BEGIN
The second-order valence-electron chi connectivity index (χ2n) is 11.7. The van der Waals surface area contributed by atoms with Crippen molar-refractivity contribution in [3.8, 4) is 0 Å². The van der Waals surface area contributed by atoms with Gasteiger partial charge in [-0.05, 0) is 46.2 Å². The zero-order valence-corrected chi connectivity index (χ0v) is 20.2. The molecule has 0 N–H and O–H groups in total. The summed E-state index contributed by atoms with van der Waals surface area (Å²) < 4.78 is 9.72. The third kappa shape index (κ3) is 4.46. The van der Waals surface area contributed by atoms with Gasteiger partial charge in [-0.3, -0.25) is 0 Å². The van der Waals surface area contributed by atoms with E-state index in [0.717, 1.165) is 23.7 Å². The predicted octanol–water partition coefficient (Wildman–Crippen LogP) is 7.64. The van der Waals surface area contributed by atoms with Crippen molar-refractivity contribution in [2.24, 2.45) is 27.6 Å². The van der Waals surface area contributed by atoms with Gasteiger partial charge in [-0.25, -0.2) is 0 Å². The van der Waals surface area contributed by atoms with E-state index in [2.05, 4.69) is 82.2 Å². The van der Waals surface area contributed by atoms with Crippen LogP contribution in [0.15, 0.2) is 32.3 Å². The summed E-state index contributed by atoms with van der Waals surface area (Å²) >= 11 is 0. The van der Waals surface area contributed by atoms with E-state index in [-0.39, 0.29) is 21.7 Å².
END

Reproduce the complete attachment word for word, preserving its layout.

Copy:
The second-order valence-electron chi connectivity index (χ2n) is 11.7. The van der Waals surface area contributed by atoms with Crippen molar-refractivity contribution in [3.8, 4) is 0 Å². The van der Waals surface area contributed by atoms with Gasteiger partial charge in [-0.05, 0) is 46.2 Å². The zero-order valence-corrected chi connectivity index (χ0v) is 20.2. The molecule has 0 N–H and O–H groups in total. The summed E-state index contributed by atoms with van der Waals surface area (Å²) < 4.78 is 9.72. The third kappa shape index (κ3) is 4.46. The van der Waals surface area contributed by atoms with Gasteiger partial charge in [-0.3, -0.25) is 0 Å². The van der Waals surface area contributed by atoms with E-state index in [0.717, 1.165) is 23.7 Å². The predicted octanol–water partition coefficient (Wildman–Crippen LogP) is 7.64. The van der Waals surface area contributed by atoms with Crippen molar-refractivity contribution in [2.24, 2.45) is 27.6 Å². The van der Waals surface area contributed by atoms with Gasteiger partial charge in [-0.25, -0.2) is 0 Å². The van der Waals surface area contributed by atoms with E-state index in [2.05, 4.69) is 82.2 Å². The van der Waals surface area contributed by atoms with Crippen LogP contribution in [0.15, 0.2) is 32.3 Å². The summed E-state index contributed by atoms with van der Waals surface area (Å²) >= 11 is 0. The van der Waals surface area contributed by atoms with E-state index in [-0.39, 0.29) is 21.7 Å².